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Controlling bandwidth on WAN Interface

I have a client whom has a Metro Ethernet connection.  I have been tasked by the client to give a certain amount of bandwidth to specific groups, i.e., 2 meg to the Admin staff, 1.5 Meg to the Guests, and then another .5 Meg to a group we will call group x.

I configured the following on the 3825 router that faces the Internet and hosts the Metro E connection, but when I run speedtests out to the Internet, and even though I see hit counts on the associated ACL's, the policy does not seem to work, and I am not limiting the bandwidth per group.

Here is the config I have used to try to get this to work

class-map match-any groupx
match access-group name groupx
class-map match-any BHI
match access-group name BHI
class-map match-any Rooms
match access-group name Rooms

policy-map SplitBandwidth
class Rooms
  bandwidth 1500
class BHI
  bandwidth 2000
class groupx
  bandwidth 500

ip access-list extended BHI
permit ip host xxx.xxx.224.3 any
permit ip any host xxx.xxx.224.3
permit ip any host xxx.xxx.224.7
permit ip host xxx.xxx.224.7 any
permit ip any host xxx.xxx.224.4
permit ip host xxx.xxx.224.4 any
permit ip host xxx.xxx.224.5 any
permit ip any host xxx.xxx.224.5
ip access-list extended Rooms
permit ip host xxx.xxx.224.8 any
permit ip any host xxx.xxx.224.8
ip access-list extended groupx
permit ip any host xxx.xxx.224.9
permit ip host xxx.xxx.224.9 any

interface GigabitEthernet0/0
description FACES INSIDE - CONNECTS TO BHIASAOP$FW_INSIDE$$ETH-LAN$
ip address xxx.xxx.224.1 255.255.255.0
ip access-group restrict_SSH in
ip access-group blockNomadixports out
no ip proxy-arp
ip nbar protocol-discovery
ip flow ingress
no ip route-cache cef
duplex auto
speed auto
media-type rj45
service-policy output SplitBandwidth

What have I missed here?

Thanks

Kevin


Everyone's tags (3)
1 ACCEPTED SOLUTION

Accepted Solutions
Hall of Fame Super Blue

Re: Controlling bandwidth on WAN Interface

Kevin

Unless there is congestion on the link then the bandwidth command will do nothing. If you want to actually restrict each dept to a specfic bandwidth then you need to consider policing or more likely shaping the traffic of each dept so they cannot go above their alloted bandwidth.


But is this what you want to do ie. if you police/shape and there is spare bandwidth from another dept that is not being used it will remain unused whereas currently with your config the spare bandwidth could be used any another dept.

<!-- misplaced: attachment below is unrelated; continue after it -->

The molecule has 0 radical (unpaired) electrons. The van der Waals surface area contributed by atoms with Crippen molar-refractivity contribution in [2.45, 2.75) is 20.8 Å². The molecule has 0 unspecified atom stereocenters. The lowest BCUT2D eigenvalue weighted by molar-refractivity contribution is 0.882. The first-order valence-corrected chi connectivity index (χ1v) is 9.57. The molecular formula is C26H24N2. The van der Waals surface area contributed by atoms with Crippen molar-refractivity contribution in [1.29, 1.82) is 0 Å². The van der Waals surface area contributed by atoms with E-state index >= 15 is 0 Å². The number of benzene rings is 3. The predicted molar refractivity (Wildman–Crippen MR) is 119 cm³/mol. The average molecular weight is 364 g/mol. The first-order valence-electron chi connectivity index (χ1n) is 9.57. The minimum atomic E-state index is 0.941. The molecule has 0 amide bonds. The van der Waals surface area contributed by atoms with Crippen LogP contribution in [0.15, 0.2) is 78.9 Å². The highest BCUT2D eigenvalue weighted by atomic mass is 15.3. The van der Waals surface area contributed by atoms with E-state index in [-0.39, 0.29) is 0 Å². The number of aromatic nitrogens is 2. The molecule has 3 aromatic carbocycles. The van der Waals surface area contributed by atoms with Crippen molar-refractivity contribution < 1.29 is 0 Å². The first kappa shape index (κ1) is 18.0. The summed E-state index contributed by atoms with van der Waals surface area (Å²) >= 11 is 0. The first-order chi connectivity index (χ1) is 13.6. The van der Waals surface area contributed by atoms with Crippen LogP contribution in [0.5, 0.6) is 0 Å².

Jon

3 REPLIES
Hall of Fame Super Blue

Re: Controlling bandwidth on WAN Interface

Kevin

Unless there is congestion on the link then the bandwidth command will do nothing. If you want to actually restrict each dept to a specfic bandwidth then you need to consider policing or more likely shaping the traffic of each dept so they cannot go above their alloted bandwidth.


But is this what you want to do ie. if you police/shape and there is spare bandwidth from another dept that is not being used it will remain unused whereas currently with your config the spare bandwidth could be used any another dept.

Jon

Community Member

Re: Controlling bandwidth on WAN Interface

Jon

The answer is a mixed answer.

There are times when we will want to limit a specific group to a bandwidth ceiling.  This client is a Resort Hotel.  A group may come in and ask us for (as in this example) 500KB available.  And we want to make sure that they do not ever cut into the other groups (Admin, Guests in general) bandwidth.  Would I implement shaping or policing in these instances?

Thanks Jon

Kevin

Hall of Fame Super Blue

Re: Controlling bandwidth on WAN Interface

k-melton wrote:

Jon

The answer is a mixed answer.

There are times when we will want to limit a specific group to a bandwidth ceiling.  This client is a Resort Hotel.  A group may come in and ask us for (as in this example) 500KB available.  And we want to make sure that they do not ever cut into the other groups (Admin, Guests in general) bandwidth.  Would I implement shaping or policing in these instances?

Thanks Jon

Kevin

Kevin

Shaping or policing would both work fine. Generally speaking using shaping is a better solution because with shaping packets that exceed the configured bandwidth are queued to be resent later. Policing on the other hand simply drops packets that exceed the configured bandwidth.

That will allow you to simply limit them to a specific bandwidth but all the time ie. regardless of whether there is spare bandwidth outside of the shaped bandwidth it cannot be used.

Jon

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